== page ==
What confounds me is Mary Cheney's support for the Republican party. I'll never understand that or the Log Cabin Republicans.

amuirin said...

No, you're not being too hard on Cheney. That would be hard to do.

However, I can't help but see the other side of the Sanders situation. While I support gay marriage, I am thinking doing a turn around and acting politically from that change of heart when you were elected based on a specific set of beliefs is wrong.

Imagine if this were a person elected by a liberal base who voted for him because of his progressive educational ideals and a pro-choice stance.. Then that person gets into office and begins to sign his name on anti-abortion resolutions. I would feel betrayed and furious.

His change of heart is laudable, but acting on it politically is not. I think that is deceptive.

makita said...

It's impossible to write anything that is too hard on Dick Cheney.

decrepitoldfool said...

I do not think it is deceptive to change your position between election and action. We elect human beings, not robots. If it bothers the voters enough, they won't vote for him next cycle.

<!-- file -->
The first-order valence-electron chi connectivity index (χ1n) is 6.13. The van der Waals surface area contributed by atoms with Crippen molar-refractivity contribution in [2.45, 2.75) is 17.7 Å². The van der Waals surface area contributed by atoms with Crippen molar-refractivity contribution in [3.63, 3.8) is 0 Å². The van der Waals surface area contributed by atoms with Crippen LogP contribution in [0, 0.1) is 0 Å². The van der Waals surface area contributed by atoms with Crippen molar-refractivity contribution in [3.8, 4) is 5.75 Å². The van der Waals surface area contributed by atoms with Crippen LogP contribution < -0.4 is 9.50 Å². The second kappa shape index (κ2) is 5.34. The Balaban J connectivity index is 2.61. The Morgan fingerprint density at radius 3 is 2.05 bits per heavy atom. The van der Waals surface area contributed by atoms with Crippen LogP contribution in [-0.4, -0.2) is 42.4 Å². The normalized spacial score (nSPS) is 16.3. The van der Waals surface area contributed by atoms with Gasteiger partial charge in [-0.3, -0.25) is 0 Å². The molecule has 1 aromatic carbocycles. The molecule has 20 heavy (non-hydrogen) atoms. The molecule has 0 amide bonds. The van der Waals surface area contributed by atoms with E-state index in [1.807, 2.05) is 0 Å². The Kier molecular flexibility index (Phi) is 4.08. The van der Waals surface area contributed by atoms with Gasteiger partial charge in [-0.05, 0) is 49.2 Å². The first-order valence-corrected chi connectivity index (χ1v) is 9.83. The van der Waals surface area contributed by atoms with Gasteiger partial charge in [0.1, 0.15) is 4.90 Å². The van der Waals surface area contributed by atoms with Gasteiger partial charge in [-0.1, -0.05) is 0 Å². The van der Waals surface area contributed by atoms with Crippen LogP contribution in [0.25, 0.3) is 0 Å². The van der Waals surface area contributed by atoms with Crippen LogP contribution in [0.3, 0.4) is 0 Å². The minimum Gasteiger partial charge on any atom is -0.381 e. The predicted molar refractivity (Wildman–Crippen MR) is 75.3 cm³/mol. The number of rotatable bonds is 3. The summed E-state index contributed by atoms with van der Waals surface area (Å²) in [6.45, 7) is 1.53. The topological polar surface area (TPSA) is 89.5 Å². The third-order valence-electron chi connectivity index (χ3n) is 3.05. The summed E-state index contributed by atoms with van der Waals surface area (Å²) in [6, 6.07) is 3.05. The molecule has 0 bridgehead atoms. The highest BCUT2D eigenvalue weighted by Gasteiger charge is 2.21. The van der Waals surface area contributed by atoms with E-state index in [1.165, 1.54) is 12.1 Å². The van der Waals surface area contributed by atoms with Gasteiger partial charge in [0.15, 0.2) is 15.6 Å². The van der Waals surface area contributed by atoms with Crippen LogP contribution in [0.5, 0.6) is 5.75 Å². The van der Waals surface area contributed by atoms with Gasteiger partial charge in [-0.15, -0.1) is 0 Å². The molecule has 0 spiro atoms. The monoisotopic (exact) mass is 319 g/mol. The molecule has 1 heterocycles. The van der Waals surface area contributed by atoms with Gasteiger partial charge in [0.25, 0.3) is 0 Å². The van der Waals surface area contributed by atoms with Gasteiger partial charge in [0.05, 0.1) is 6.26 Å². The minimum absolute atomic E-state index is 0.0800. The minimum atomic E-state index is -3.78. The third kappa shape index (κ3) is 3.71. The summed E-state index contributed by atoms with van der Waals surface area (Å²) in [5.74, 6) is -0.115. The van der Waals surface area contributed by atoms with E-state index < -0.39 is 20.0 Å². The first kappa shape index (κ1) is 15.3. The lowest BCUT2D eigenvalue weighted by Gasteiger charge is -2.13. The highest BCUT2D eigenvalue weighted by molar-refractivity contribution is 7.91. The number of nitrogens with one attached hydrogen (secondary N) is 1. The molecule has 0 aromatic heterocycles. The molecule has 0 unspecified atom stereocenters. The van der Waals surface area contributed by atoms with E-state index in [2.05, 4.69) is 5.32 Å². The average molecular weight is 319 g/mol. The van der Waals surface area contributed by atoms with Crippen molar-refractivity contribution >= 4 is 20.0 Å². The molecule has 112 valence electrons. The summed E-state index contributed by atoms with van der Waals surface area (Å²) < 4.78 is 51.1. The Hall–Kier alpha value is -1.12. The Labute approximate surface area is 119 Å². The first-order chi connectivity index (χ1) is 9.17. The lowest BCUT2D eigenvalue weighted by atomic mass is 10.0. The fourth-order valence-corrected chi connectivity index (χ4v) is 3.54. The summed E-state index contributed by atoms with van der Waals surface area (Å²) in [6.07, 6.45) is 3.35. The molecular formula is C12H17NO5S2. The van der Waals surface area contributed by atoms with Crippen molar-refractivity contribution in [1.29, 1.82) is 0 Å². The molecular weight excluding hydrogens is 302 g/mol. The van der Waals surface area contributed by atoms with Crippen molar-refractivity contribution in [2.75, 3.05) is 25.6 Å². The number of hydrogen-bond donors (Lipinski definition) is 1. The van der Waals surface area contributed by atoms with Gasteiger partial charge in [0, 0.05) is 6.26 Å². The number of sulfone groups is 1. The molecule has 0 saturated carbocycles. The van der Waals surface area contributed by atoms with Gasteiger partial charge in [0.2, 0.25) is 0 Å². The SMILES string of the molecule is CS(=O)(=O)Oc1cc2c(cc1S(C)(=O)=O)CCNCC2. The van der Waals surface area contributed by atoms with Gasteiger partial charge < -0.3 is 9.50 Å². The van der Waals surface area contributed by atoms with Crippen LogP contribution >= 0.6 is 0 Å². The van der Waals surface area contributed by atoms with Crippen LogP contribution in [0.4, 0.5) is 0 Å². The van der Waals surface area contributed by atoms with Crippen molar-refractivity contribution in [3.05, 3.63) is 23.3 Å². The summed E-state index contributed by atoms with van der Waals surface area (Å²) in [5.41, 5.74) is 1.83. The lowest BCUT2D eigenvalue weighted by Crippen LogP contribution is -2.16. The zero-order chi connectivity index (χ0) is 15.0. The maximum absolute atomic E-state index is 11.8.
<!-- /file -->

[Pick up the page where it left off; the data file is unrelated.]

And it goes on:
Webs said...

I agree with DOF. Would you think any differently if Bush changed his position on the Iraq war? Likely not, we would all say, "It's about damn time!" And he would get a lot of praise, even though we are pissed he started it in the first place.

I want a politician that in the face of sound reasoning, and sound scientific evidence can say, "Dang, I was wrong..."

amuirin said...

Yeah, but the majority of the electorate wants the Iraq War to end.

And we elect people not robots, true, maybe because there aren't any robots available yet who can fulfill the job. Robots aren't an option. But those people are elected because their political platforms resonate with the majority of voters.

If you say people should be allowed to turn around on act on a different set of values than they present when they are candidates, then you're welcoming a blind race. You're welcoming elected officials whose true intentions no one can know or count on.

And that's a good part of what's wrong with this country.

decrepitoldfool said...

You're kidding, right? Since when have we ever been able to count on a politician doing what they promised to do? I reserve the right to approve changes that align with my values and disapprove ones that don't. Politicians want to stay in office, so there's a self-correcting factor there. If it bothers the voters enough, they'll vote him out. Or maybe they'll say; "you know, he's right". It's up to them.